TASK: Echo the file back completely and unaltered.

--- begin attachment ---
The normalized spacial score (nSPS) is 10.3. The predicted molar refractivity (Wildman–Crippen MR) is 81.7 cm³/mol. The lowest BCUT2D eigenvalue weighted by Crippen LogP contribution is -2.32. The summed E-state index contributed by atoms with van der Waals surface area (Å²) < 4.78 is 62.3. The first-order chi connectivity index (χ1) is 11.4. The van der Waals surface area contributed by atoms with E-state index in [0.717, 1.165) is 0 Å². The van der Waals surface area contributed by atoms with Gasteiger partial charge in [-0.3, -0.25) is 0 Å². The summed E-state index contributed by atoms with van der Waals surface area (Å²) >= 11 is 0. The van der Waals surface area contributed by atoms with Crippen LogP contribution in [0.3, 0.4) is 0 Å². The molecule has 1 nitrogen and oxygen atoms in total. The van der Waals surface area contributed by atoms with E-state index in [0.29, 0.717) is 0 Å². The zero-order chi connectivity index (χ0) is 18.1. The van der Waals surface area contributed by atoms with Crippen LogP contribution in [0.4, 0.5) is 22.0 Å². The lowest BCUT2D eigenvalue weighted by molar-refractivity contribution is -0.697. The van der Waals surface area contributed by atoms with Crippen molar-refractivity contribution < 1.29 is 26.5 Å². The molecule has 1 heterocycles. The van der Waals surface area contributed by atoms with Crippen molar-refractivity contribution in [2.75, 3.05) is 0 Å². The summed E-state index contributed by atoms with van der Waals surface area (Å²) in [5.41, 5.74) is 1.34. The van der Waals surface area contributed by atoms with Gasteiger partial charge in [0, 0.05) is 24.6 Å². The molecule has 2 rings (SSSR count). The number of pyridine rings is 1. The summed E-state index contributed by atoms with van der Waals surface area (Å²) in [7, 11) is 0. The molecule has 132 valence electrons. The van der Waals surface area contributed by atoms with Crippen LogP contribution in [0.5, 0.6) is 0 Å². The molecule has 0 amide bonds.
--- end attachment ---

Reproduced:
The normalized spacial score (nSPS) is 10.3. The predicted molar refractivity (Wildman–Crippen MR) is 81.7 cm³/mol. The lowest BCUT2D eigenvalue weighted by Crippen LogP contribution is -2.32. The summed E-state index contributed by atoms with van der Waals surface area (Å²) < 4.78 is 62.3. The first-order chi connectivity index (χ1) is 11.4. The van der Waals surface area contributed by atoms with E-state index in [0.717, 1.165) is 0 Å². The van der Waals surface area contributed by atoms with Gasteiger partial charge in [-0.3, -0.25) is 0 Å². The summed E-state index contributed by atoms with van der Waals surface area (Å²) >= 11 is 0. The van der Waals surface area contributed by atoms with Crippen LogP contribution in [0.3, 0.4) is 0 Å². The molecule has 1 nitrogen and oxygen atoms in total. The van der Waals surface area contributed by atoms with E-state index in [0.29, 0.717) is 0 Å². The zero-order chi connectivity index (χ0) is 18.1. The van der Waals surface area contributed by atoms with Crippen LogP contribution in [0.4, 0.5) is 22.0 Å². The lowest BCUT2D eigenvalue weighted by molar-refractivity contribution is -0.697. The van der Waals surface area contributed by atoms with Crippen molar-refractivity contribution < 1.29 is 26.5 Å². The molecule has 1 heterocycles. The van der Waals surface area contributed by atoms with Crippen molar-refractivity contribution in [2.75, 3.05) is 0 Å². The summed E-state index contributed by atoms with van der Waals surface area (Å²) in [5.41, 5.74) is 1.34. The van der Waals surface area contributed by atoms with Gasteiger partial charge in [0, 0.05) is 24.6 Å². The molecule has 2 rings (SSSR count). The number of pyridine rings is 1. The summed E-state index contributed by atoms with van der Waals surface area (Å²) in [7, 11) is 0. The molecule has 132 valence electrons. The van der Waals surface area contributed by atoms with Crippen LogP contribution in [0.5, 0.6) is 0 Å². The molecule has 0 amide bonds.